Wednesday, May 18, 2016
Knox County Commission to consider doubling new home permit fees
The move – if approved by the Knox County Board of Commissioners – would increase revenues by more than $1 million annually and allow the county to use the fee to fully self-fund its inspections department for new construction.
County leaders haven’t increased the fee since 1994 and, at this point, the general fund – which is supported by tax payer revenues – covers part of the cost of the department.
“We’re not rendering any judgment, but we just thought it was important to lay the question out for commission’s consideration,” said Dwight Van de Vate, the county’s senior director of its Engineering and Public Works Department.
Van de Vate brought the proposal to commissioners during Monday’s work session. The board is expected to vote on it during its May 23 meeting.
If approved, the fees would increase 85 percent on July 1, and another 15 percent on July 1, 2017.
As it stands, permit fees for a 2,500-square-foot home, for example, cost $571.25. That cost would jump to $1,035 with an 85 percent increase and $1,155 in 2017, under the proposal.
Permit fees for the same home in Knoxville and Farragut currently run about $1,370.
The fees are typically charged to the builder or homeowner during the course of construction. In theory, the fees are supposed to cover the inspections department, but right now the general fund has to help pay for those operating costs.
However, Dan Mitchell, Vice President of the Home Builders Association of Greater Knoxville, said home development fees should differ in cities and counties.
"When you're building inside the city, and let's use Farragut as an example, part of their permitting structure is also to help pay for the roadways and the sidewalks and the infrastructure that's located within the city," he said.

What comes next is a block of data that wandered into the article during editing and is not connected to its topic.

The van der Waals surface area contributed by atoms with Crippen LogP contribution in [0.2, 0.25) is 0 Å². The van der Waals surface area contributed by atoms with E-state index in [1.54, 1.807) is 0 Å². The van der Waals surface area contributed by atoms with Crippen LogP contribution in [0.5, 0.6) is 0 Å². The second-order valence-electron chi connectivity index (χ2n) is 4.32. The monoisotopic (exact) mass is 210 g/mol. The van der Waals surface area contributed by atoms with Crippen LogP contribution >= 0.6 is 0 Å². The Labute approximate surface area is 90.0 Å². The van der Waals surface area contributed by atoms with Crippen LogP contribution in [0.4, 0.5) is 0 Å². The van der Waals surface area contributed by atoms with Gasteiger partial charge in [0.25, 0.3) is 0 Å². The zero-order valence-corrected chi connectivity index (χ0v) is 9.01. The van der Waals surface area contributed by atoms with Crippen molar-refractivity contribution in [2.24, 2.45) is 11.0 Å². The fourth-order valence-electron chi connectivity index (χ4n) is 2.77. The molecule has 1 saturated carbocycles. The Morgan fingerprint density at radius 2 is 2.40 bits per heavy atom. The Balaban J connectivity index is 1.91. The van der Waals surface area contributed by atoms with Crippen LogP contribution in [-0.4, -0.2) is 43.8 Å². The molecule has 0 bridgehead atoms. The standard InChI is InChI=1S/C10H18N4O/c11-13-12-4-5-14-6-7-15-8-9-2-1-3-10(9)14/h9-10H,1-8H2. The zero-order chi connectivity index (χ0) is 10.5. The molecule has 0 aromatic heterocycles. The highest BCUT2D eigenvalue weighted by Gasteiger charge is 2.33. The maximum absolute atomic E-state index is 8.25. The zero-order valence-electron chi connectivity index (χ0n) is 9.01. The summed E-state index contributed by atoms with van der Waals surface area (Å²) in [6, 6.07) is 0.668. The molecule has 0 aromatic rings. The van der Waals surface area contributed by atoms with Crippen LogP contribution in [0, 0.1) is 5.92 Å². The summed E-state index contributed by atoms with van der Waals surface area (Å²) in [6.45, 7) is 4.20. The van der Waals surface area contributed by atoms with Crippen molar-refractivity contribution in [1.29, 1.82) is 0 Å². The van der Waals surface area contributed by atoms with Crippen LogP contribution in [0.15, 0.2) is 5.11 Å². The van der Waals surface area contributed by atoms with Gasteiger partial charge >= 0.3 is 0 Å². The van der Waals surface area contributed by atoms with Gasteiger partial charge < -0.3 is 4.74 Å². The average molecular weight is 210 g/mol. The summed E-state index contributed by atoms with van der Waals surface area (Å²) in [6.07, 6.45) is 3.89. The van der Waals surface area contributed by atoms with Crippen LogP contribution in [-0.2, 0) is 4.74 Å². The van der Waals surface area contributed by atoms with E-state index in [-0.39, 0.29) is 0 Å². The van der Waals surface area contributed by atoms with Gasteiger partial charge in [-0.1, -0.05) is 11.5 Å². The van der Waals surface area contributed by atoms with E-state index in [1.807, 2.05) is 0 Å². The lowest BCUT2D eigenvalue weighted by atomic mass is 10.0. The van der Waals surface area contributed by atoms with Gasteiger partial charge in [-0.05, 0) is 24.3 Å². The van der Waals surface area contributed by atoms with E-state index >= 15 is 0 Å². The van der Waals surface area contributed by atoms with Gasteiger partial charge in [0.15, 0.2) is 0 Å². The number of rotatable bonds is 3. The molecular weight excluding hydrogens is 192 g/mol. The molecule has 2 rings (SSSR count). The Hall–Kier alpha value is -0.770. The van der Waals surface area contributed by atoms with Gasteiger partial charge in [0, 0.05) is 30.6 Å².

Mitchell continued, "But when we're talking about the county, where it's more out in rural areas typically that these homes are being built, it's not the same comparison when you say this permit fee is going to be used in the same way."
He also said a change of this size could be too quick and drastic for developers and home buyers.
"If this increase comes in a short term, it's going to have an impact on those projects that we have in the pipeline now, but several projects we may have in the next 6 to 8 months," Mitchell said.
Van De Vate based the proposed increases on the International Code Council’s residential building code, which is a set of construction standards that governments nationwide have adopted.
“We’re trying to avoid coming up with arbitrary numbers and instead use figures that relate to the cost of construction,” Van de Vate said. The (International Code Council) gives us that guidance that’s based on the costs of materials and work.”
Knoxville, Farragut and Knox County each adopted the International Code Council’s standards, but the county hasn’t raised its fees in 22 years.
Van de Vate said officials pushed for an increase in 2007, but the commission rejected it. He said the housing market then bottomed out a short time later, so officials wanted to wait until it recovered before trying again.
“We didn’t think it was a fair conversation to have until the construction trades had recovered,” he said.
The county expects to issue more than 1,150 new home permits in the current fiscal year, which ends June 30. it issued 1,058 last year and 924 in 2014.